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Photograph by Gabriela Hasbun

Fast Company

Facebook's Dirk Stoop On Finding Allied Advisors

A new job or venture is as terrifying as it is exhilarating, especially if you're a manager. What are the best ways to navigate a big transition? We asked five leaders to reveal what they learned during a recent power move. Then, we tapped the leadership experts at DDI* to assess how our fearless leaders have handled their staff (and themselves) amid the chaos.

Dirk Stoop

Product Manager, Camera, Facebook
The cofounder of Dutch software and design company Sofa left the startup life when he sold his business to Facebook in 2011. Stoop moved his team from Amsterdam to Palo Alto.

The New Man On Facebook's Campus

Self-Assessment: "I never had a Facebook account. Out of the blue, I get an email from Mark Zuckerberg saying that he liked my work. So we scheduled a call. Two hours before we spoke, I opened my account.

When you change companies, you need to embrace the fact that people do things differently. But it helps to have someone around who reads and writes the way you do. When we came in, Facebook needed more senior designers, which it's always recruiting; designers are scarce. So we were spread throughout the company. It wasn't until later that I was able to get one of my people back. That made a big difference.

I'm very good at making big decisions quickly. I proposed to my wife after nine days together. But I agonize over the small ones. What meetings do I reject? How should I run a meeting? Who are all the people I need to talk to? I start to second-guess. It was hard for me to keep my confidence initially."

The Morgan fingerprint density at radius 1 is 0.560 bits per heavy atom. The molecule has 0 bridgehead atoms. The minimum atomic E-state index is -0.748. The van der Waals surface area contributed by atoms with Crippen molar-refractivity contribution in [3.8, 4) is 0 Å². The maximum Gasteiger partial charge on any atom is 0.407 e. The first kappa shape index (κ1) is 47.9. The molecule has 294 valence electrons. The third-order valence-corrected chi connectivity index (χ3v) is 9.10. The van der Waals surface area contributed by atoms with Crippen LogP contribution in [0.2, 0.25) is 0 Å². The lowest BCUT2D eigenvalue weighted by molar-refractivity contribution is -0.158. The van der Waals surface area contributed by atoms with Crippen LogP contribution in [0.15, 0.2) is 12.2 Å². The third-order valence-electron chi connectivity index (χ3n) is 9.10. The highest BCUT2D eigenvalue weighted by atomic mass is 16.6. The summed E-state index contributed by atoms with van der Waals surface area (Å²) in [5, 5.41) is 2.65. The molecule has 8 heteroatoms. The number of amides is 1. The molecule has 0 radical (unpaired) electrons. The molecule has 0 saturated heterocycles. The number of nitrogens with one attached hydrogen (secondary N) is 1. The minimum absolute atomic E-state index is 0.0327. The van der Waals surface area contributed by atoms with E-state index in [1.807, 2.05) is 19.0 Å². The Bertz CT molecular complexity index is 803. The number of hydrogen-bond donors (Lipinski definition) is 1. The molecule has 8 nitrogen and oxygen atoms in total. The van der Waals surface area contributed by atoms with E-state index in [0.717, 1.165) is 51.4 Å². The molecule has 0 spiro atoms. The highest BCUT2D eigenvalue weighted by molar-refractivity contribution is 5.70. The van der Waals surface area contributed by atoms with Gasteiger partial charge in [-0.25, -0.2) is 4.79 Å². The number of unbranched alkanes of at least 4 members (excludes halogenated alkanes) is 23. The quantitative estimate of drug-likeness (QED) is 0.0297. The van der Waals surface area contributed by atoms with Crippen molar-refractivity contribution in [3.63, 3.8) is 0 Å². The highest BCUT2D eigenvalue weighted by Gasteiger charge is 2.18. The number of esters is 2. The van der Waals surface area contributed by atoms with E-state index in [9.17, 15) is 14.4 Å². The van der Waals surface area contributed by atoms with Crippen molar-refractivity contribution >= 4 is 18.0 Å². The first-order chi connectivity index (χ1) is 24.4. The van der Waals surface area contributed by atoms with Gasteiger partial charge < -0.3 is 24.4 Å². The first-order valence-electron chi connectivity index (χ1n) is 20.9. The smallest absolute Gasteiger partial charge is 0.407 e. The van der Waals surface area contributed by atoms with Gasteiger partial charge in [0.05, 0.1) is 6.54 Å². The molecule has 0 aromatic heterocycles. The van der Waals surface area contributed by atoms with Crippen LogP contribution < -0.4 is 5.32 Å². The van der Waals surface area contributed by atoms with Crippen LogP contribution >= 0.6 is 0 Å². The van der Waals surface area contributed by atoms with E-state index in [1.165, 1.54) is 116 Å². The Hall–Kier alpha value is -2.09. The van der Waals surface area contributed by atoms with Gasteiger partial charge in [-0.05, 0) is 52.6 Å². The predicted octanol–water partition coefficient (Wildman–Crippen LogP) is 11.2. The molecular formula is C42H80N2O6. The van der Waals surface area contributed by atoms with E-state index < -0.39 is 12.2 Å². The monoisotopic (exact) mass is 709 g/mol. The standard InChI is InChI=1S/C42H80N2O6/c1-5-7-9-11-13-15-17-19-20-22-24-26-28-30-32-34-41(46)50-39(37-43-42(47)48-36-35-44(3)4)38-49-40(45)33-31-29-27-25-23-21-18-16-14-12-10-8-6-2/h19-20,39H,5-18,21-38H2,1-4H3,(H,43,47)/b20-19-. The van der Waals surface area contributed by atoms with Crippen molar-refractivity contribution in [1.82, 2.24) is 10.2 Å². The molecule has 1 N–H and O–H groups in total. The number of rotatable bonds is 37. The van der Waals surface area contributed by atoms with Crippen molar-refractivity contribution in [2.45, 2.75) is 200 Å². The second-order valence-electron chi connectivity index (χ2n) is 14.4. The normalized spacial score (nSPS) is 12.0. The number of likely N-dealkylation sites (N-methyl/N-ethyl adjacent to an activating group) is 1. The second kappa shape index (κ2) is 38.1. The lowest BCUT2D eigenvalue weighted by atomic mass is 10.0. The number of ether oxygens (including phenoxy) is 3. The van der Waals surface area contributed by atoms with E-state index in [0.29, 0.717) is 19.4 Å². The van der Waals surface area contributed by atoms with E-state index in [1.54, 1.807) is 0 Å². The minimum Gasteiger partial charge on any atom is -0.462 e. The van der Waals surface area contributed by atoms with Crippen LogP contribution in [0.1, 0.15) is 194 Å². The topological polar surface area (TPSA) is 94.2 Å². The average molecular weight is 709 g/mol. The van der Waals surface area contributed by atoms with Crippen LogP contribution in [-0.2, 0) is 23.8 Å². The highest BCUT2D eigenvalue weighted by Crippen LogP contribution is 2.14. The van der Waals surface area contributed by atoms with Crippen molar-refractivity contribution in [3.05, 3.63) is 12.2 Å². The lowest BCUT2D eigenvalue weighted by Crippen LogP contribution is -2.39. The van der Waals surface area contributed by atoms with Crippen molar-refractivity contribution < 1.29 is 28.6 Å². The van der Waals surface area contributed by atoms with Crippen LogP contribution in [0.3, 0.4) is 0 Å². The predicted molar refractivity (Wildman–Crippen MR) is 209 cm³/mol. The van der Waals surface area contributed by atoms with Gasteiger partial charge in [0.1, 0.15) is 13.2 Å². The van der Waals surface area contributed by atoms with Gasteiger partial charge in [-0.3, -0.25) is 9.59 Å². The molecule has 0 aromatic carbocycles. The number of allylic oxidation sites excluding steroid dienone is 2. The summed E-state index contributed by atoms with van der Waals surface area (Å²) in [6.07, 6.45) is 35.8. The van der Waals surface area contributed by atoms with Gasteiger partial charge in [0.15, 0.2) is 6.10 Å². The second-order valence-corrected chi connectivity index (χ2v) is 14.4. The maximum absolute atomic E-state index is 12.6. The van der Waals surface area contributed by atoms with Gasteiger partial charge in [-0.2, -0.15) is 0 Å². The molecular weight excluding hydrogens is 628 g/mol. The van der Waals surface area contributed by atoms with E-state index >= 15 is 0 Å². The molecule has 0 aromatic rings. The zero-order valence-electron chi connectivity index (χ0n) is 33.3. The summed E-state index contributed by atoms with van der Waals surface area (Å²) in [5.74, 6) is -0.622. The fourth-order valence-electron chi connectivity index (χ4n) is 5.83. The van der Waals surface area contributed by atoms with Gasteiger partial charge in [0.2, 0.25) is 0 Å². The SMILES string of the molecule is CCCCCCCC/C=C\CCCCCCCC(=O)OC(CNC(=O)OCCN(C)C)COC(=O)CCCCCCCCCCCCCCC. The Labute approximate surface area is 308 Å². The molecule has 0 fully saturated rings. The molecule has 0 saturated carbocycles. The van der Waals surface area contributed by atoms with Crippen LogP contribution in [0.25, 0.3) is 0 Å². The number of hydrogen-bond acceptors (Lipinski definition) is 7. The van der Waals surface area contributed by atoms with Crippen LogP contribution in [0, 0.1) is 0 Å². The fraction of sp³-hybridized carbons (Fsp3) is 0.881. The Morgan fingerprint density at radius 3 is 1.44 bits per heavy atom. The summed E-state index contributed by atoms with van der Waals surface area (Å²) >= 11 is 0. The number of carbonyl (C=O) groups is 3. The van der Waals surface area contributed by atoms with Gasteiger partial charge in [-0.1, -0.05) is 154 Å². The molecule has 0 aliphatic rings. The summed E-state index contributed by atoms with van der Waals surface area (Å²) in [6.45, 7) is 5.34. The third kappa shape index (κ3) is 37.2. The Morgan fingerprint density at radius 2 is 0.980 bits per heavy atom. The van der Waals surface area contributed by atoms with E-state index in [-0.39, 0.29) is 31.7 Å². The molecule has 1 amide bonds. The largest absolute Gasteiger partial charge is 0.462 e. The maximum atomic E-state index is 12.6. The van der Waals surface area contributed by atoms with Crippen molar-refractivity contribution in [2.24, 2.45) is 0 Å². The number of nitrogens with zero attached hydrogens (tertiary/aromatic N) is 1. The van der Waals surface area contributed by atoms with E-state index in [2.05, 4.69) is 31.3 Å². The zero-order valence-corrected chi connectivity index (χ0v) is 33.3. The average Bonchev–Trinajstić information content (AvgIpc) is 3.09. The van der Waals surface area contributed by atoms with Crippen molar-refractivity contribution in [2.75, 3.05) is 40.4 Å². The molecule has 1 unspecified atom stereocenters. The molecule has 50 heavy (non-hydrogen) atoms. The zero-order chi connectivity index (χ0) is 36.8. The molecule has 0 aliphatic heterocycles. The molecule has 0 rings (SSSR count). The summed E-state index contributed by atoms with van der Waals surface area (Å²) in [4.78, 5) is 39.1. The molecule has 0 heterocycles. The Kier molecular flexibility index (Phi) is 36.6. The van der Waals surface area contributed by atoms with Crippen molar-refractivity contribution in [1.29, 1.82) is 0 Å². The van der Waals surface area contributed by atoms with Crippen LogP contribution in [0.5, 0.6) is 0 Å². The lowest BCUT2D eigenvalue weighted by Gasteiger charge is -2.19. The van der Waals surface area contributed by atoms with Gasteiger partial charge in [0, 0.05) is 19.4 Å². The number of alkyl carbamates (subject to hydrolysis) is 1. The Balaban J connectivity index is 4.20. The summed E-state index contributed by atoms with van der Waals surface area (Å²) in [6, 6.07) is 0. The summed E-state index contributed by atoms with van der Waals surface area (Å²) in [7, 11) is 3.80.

DDI Assessment: Dirk is an open soul. He has a good sense of adventure and he's energized by new challenges. He now needs to rely on people in his new network to orient him to the environment. Dirk should continually add trusted advisers to his inner circle, people who understand his development goals and will be honest with him.

STOOP'S RESPONSE:
"I picked two coworkers early on that were well established and decided to trust them, which has really helped. The Facebook culture is clear: If you don't open your mouth when you disagree with something, that's bad. You might be wrong, but that's okay. It's been reinforced constantly by managers in one-on-one meetings. That has helped me find my confidence. I'll continue to identify trusted people who will help me develop and grow."

*DDI surveys conducted in 2010 and 2011

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1 Comments

  • Jules Stoop

    Smart strategy :) Good to hear Facebook's corporate culture fosters debate. I can't say I'm surprised, but it is refreshing!